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Blind patriots keeping Scott connected to the world

  • Published
  • By Monte Miller
  • 375th Airlift Wing Public Affairs
Each day, 375th Communications Squadron phone operators answer about 1,800 incoming calls connecting callers to offices on base and deployed servicemembers with their families. 

It is a daunting task. It would be tough for anyone to navigate the 14,000 phone lines and more than 20,000 phone numbers on base. 

Now, imagine doing it all with your eyes closed. 

That is exactly what an extraordinary group of visually impaired operators have done here for the past seven years handling more than half a million calls per year. 

"They are an excellent team to work with," said Rebecca Petty, 375th Communications Squadron chief operator. "They love their jobs and love to work with the Airmen."
Mrs. Petty explained all of the operators are legally blind and use special computer software called T-metrics to assist them in their duties of keeping the base connected. 

Each operator wears a headset with two earphones. In one ear the operator hears the customer and in the other the operator's computer talks to them telling them which screen they are on and reads to them whatever number they are retrieving for the customer. Add in a Braille keyboard and they provide seamless service. 

"I think these operators are awesome," Mrs. Petty said referring to the ease at which they use the system. "I was trained on the software and thought I had it down. Then the instructor asked me I if was ready to do it blind and turned the computer monitor off. It was a lot different." 

Lead phone operator Essie Fortner, a seven year veteran, has not only mastered her job, but amazingly has practically memorized the entire base phone book. 

"It's a great job," Mrs. Fortner said. "I always wanted to be a phone operator because I've always loved talking on the phone." 

She explained the job can get hectic at times, but it is all worth it when she can help servicemembers connect with home. 

"I love that," she said. "They are overseas serving their country and we can connect them with their families. I just love serving people here on base kindly and politely." 

Another way the operators help the troops keep in touch is by buying phone cards at their own expense and dispersing them to servicemembers whose own cards may be running out of time.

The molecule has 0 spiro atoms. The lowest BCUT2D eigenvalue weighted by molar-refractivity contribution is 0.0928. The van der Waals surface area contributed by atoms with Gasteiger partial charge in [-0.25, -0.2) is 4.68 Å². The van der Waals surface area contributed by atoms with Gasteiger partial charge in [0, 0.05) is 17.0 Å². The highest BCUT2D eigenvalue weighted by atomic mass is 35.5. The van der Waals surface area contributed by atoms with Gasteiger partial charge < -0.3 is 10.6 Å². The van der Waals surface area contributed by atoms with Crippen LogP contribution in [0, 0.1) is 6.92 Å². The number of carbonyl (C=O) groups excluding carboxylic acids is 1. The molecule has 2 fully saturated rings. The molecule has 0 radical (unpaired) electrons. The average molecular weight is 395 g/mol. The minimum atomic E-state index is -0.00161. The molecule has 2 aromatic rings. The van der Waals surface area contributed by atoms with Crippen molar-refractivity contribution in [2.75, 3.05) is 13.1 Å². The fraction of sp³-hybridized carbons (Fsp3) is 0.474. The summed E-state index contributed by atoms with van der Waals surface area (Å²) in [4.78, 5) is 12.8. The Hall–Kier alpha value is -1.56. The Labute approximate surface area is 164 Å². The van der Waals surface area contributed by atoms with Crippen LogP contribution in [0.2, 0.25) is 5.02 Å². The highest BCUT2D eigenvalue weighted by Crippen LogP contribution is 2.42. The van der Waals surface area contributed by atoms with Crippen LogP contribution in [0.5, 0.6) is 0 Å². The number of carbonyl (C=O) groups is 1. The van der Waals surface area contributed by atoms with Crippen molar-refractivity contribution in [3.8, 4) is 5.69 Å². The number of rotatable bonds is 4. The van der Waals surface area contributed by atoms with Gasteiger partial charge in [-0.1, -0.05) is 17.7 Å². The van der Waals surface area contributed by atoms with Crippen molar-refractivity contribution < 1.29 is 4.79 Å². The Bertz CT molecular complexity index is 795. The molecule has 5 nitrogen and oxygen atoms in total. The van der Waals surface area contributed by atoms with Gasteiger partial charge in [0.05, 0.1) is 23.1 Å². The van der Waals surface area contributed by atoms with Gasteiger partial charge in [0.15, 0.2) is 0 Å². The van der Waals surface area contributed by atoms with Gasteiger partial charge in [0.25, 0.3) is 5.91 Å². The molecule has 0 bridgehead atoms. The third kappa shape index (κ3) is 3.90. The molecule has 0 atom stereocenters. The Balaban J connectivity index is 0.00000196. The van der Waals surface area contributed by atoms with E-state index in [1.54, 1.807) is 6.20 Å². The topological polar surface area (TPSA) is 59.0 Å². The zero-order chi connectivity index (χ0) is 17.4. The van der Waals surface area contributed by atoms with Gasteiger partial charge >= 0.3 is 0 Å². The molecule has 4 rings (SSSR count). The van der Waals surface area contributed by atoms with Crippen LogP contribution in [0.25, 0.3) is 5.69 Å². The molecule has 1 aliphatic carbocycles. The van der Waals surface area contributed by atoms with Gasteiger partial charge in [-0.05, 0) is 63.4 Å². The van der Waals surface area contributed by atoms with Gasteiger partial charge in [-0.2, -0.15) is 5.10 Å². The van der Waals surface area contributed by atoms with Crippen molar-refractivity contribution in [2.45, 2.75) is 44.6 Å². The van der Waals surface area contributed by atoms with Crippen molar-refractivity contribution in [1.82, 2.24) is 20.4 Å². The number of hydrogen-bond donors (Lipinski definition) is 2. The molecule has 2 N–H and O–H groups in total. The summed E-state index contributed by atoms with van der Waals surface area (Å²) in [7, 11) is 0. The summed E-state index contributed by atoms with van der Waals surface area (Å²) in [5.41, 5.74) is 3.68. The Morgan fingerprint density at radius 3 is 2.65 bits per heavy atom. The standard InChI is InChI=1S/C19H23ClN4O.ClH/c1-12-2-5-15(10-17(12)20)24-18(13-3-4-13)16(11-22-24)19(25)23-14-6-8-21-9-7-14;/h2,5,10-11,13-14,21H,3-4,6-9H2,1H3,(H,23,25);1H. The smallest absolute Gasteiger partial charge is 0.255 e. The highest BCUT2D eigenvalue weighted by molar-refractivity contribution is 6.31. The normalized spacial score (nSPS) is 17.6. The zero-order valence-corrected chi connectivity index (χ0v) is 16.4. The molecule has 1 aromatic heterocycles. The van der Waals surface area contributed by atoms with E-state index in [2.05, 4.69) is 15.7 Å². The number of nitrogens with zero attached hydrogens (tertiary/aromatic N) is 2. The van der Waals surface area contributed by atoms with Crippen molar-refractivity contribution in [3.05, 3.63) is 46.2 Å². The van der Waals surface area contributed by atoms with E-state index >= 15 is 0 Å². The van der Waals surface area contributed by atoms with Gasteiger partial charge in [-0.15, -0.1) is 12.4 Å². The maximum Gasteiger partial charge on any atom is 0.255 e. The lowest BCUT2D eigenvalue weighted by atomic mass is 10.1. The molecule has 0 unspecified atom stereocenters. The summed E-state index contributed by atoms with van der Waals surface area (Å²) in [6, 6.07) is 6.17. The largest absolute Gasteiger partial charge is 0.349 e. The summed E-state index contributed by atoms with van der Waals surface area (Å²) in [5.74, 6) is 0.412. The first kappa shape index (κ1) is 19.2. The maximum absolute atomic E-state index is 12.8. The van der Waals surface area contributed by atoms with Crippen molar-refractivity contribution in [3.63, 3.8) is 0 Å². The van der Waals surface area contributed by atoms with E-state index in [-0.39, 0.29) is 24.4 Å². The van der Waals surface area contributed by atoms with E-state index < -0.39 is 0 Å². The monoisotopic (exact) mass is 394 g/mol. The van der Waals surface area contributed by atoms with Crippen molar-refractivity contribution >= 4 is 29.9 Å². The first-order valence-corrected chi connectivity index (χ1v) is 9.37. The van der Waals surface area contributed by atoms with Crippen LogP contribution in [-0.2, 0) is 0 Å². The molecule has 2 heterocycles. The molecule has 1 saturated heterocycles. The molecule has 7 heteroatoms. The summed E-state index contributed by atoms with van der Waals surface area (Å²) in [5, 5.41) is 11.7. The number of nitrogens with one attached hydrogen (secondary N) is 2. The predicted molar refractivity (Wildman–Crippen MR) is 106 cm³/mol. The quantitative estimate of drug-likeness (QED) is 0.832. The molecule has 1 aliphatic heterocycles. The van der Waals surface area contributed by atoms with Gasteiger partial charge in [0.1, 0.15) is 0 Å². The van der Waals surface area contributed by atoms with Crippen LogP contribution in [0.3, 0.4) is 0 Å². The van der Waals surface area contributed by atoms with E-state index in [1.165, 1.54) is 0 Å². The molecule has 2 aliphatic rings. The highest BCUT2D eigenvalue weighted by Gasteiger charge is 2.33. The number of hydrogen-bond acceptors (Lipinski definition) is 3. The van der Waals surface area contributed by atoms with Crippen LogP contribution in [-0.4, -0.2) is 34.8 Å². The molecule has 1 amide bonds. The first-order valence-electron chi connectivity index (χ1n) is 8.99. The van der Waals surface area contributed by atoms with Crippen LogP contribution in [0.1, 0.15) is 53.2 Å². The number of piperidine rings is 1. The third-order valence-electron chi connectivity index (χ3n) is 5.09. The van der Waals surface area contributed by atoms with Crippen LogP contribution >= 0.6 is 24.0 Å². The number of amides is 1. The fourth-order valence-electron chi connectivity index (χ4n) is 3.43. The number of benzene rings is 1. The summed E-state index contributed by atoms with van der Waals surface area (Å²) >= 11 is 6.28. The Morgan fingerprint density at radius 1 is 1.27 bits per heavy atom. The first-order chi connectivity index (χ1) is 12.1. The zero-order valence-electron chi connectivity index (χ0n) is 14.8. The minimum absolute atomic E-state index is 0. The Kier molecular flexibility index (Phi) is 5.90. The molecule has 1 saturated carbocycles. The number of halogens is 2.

"We baby our guys," Mrs. Petty said. "Usually around the holidays, the guys will come in with gifts, fruit baskets and flowers for the operators to thank them for all of their help keeping them in touch with their families while they are deployed." 

Despite the extra challenges they face, Scott operators also go above and beyond their mandated standards. 

Mrs. Petty explained Scott's Q-time, or allowable time a customer could be put on hold used to be a maximum of two minutes. Because of recent staffing cuts, that number was recently raised to five minutes. 

"Our Q-time here has never been more than 18 seconds," Mrs. Petty said. "These ladies can pop some calls." 

That number is staggering if you consider there is only a maximum of two operators on at any given time and each operator answers 80 to 90 calls per hour. 

There are base operators on duty 24/7 answering all incoming phone calls. The busiest time of a normal day for the operators are the regular business hours of 8 a.m. to 4 p.m. with holidays being the most challenging. 

"We were slam dunked on Christmas," Mrs. Petty said. "From 6 a.m. to noon the number of calls doubled. Mother's Day was a nightmare too. What can I say, guys want to call their mommas. We had 200 calls per hour coming in and they (the operators) handled it great." 

Employing blind telephone operators has been an Air Mobility Command wide initiative and is in place at all 12 AMC bases across the country. 

Scott has teamed up with the LINC program in Belleville to not only fill their operator requirements, but also to also give visually impaired people in the region the chance to support servicemembers despite their own physical challenges.